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Title: Dissolved organic matter and lake metabolism: Biogeochemistry and controls of nutrient flux dynamics to fresh waters. Technical progress report, January 1, 1990--December 31, 1991

Abstract

The land-water interface region consists of two major components: the wetland, and the down-gradient adjacent littoral floating-leaved and submersed, macrophyte communities. Because of the importance of very high production and nutrient turnover of attached microbiota, a major emphasis of this investigation was placed upon these biota and their metabolic capacities for assimilation and release of organic compounds and nutrient retention and cycling. Examination of the capacities of wetland littoral communities to regulate fluxes of nutrients and organic compounds often has been limited to input-output analyses. These input-output data are an integral part of these investigations, but most of the research effort concentrated on the biotic and metabolic mechanisms that control fluxes and retention capacities and their effects upon biota in the down-gradient waters. The important regulatory capacities of dissolved organic compounds on enzyme reactivity was examined experimentally and coupled to the wetland-littoral organic carbon flux budgets.

Authors:
Publication Date:
Research Org.:
Univ. of Alabama, Dept. of Biological Sciences, Tuscaloosa, AL (United States)
Sponsoring Org.:
USDOE Office of Energy Research, Washington, DC (United States)
OSTI Identifier:
296880
Report Number(s):
DOE/ER/60930-T1
ON: DE99001295; TRN: AHC29903%%278
DOE Contract Number:
FG05-90ER60930
Resource Type:
Technical Report
Resource Relation:
Other Information: PBD: [1992]
Country of Publication:
United States
Language:
English
Subject:
54 ENVIRONMENTAL SCIENCES; PROGRESS REPORT; WETLANDS; CARBON CYCLE; ORGANIC MATTER; LAKES; BIOGEOCHEMISTRY; NUTRIENTS; PLANTS; AQUATIC ORGANISMS; AQUATIC ECOSYSTEMS

Citation Formats

Wetzel, R.G.. Dissolved organic matter and lake metabolism: Biogeochemistry and controls of nutrient flux dynamics to fresh waters. Technical progress report, January 1, 1990--December 31, 1991. United States: N. p., 1992. Web. doi:10.2172/296880.
Wetzel, R.G.. Dissolved organic matter and lake metabolism: Biogeochemistry and controls of nutrient flux dynamics to fresh waters. Technical progress report, January 1, 1990--December 31, 1991. United States. doi:10.2172/296880.
Wetzel, R.G.. 1992. "Dissolved organic matter and lake metabolism: Biogeochemistry and controls of nutrient flux dynamics to fresh waters. Technical progress report, January 1, 1990--December 31, 1991". United States. doi:10.2172/296880. https://www.osti.gov/servlets/purl/296880.
@article{osti_296880,
title = {Dissolved organic matter and lake metabolism: Biogeochemistry and controls of nutrient flux dynamics to fresh waters. Technical progress report, January 1, 1990--December 31, 1991},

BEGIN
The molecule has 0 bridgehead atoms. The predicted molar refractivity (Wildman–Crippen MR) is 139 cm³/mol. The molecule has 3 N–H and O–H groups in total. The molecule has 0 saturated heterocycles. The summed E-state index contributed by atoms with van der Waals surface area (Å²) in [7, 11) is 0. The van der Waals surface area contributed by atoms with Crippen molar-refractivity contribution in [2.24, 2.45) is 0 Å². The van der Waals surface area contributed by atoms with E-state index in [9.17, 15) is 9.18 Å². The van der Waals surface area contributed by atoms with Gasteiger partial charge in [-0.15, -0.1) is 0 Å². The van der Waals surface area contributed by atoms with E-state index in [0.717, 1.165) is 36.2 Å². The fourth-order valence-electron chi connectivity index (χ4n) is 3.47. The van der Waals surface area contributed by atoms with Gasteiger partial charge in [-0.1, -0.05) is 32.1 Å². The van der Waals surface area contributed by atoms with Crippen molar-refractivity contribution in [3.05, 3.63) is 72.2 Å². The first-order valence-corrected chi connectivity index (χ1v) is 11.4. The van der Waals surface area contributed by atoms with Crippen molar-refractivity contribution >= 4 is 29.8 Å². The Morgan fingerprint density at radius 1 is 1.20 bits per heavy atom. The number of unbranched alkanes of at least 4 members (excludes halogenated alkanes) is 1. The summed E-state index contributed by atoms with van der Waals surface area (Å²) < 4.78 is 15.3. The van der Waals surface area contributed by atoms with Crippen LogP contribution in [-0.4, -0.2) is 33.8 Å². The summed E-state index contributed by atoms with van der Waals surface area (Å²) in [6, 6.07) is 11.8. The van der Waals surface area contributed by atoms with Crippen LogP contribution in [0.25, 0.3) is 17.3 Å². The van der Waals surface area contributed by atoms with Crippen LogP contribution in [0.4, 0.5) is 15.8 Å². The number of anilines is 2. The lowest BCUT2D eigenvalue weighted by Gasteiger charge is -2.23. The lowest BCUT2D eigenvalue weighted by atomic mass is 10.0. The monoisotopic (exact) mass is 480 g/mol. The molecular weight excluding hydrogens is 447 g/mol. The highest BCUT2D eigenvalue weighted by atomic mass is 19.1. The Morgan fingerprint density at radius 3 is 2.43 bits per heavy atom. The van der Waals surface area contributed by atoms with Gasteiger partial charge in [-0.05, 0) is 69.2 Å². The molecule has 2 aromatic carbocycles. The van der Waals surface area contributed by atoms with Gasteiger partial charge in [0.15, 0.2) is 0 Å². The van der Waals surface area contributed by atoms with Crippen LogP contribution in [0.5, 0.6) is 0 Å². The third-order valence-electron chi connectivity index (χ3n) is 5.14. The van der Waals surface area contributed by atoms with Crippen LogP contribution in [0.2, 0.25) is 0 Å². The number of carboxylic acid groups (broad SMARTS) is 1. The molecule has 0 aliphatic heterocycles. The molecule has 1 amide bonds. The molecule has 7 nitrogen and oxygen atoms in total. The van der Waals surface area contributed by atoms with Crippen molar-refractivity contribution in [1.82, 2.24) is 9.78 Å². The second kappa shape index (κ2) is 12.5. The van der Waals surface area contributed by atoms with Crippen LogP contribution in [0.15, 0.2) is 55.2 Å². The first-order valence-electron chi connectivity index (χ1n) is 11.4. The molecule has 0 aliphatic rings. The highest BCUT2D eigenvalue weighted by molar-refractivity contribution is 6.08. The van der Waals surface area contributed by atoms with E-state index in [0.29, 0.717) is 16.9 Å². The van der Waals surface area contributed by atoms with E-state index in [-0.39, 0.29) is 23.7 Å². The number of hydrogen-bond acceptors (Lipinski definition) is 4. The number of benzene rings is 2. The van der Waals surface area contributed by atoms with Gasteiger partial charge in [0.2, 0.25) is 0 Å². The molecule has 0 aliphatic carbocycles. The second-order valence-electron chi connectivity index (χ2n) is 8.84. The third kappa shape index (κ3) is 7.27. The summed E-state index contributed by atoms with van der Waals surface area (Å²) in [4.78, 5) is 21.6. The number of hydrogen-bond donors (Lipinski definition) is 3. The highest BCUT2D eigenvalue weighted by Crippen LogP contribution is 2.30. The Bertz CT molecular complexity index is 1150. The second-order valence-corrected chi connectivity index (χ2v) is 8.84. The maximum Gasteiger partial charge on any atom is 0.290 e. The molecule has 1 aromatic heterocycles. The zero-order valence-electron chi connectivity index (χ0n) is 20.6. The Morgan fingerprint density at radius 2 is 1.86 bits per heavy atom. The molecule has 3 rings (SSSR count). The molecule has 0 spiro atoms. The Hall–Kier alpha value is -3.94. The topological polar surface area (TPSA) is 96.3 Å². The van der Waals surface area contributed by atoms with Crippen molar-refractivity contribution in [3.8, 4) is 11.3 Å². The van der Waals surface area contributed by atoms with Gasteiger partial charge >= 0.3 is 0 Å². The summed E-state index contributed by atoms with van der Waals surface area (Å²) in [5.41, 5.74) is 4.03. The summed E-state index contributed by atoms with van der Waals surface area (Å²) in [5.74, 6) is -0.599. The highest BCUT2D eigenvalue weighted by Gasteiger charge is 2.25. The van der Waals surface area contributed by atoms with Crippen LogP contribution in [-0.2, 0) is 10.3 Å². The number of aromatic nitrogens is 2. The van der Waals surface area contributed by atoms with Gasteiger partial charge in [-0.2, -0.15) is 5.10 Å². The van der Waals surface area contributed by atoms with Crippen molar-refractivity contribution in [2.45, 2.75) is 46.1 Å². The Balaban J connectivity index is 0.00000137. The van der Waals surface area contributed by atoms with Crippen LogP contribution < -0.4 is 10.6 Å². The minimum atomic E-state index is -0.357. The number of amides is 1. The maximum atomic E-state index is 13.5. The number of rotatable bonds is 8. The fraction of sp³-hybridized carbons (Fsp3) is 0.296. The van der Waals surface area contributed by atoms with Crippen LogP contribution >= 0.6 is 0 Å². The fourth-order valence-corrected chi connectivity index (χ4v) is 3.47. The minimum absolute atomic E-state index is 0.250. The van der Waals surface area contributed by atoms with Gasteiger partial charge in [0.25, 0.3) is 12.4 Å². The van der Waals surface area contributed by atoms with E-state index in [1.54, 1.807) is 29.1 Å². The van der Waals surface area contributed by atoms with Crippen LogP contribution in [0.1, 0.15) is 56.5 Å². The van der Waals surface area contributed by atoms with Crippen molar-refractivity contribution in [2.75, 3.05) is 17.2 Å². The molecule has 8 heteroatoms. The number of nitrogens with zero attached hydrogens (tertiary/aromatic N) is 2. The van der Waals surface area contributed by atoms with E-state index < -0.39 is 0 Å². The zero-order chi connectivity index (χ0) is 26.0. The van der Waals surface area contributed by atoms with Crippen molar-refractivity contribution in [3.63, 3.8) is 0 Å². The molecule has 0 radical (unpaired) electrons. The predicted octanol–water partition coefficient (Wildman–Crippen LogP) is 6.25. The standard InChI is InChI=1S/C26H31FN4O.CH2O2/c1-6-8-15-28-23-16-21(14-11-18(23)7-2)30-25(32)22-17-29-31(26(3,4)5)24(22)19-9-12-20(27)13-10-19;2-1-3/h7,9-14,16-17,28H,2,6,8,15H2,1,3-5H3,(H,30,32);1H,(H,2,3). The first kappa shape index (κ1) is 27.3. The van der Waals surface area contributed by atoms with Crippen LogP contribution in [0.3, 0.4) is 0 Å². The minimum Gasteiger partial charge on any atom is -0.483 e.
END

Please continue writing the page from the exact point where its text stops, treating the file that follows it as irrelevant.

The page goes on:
author = {Wetzel, R.G.},
abstractNote = {The land-water interface region consists of two major components: the wetland, and the down-gradient adjacent littoral floating-leaved and submersed, macrophyte communities. Because of the importance of very high production and nutrient turnover of attached microbiota, a major emphasis of this investigation was placed upon these biota and their metabolic capacities for assimilation and release of organic compounds and nutrient retention and cycling. Examination of the capacities of wetland littoral communities to regulate fluxes of nutrients and organic compounds often has been limited to input-output analyses. These input-output data are an integral part of these investigations, but most of the research effort concentrated on the biotic and metabolic mechanisms that control fluxes and retention capacities and their effects upon biota in the down-gradient waters. The important regulatory capacities of dissolved organic compounds on enzyme reactivity was examined experimentally and coupled to the wetland-littoral organic carbon flux budgets.},
doi = {10.2172/296880},
journal = {},
number = ,
volume = ,
place = {United States},
year = 1992,
month =
}

Technical Report:

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  • The quantitative capacities of larger rooted aquatic plants, microflora attached to the large aquatic plants and to sediments, and the open-water phytoplankton algae and bacteria to control the fluxes and loadings of nutrients within lakes are being investigated. Each of the major communities of the wetlands, littoral zone, sediments, and open water are being analyzed to evaluate their capacities to regulate nutrient fluxes and loadings to and from the open water. All of the component subprograms are coupled to each other and address the general question of quantifying the regulatory capacities of attached macrophytes and microflora for nutrient loadings andmore » recycling, and how these biotic controls affect phytoplankton competition, succession, and productivity. 92 references, 7 figures.« less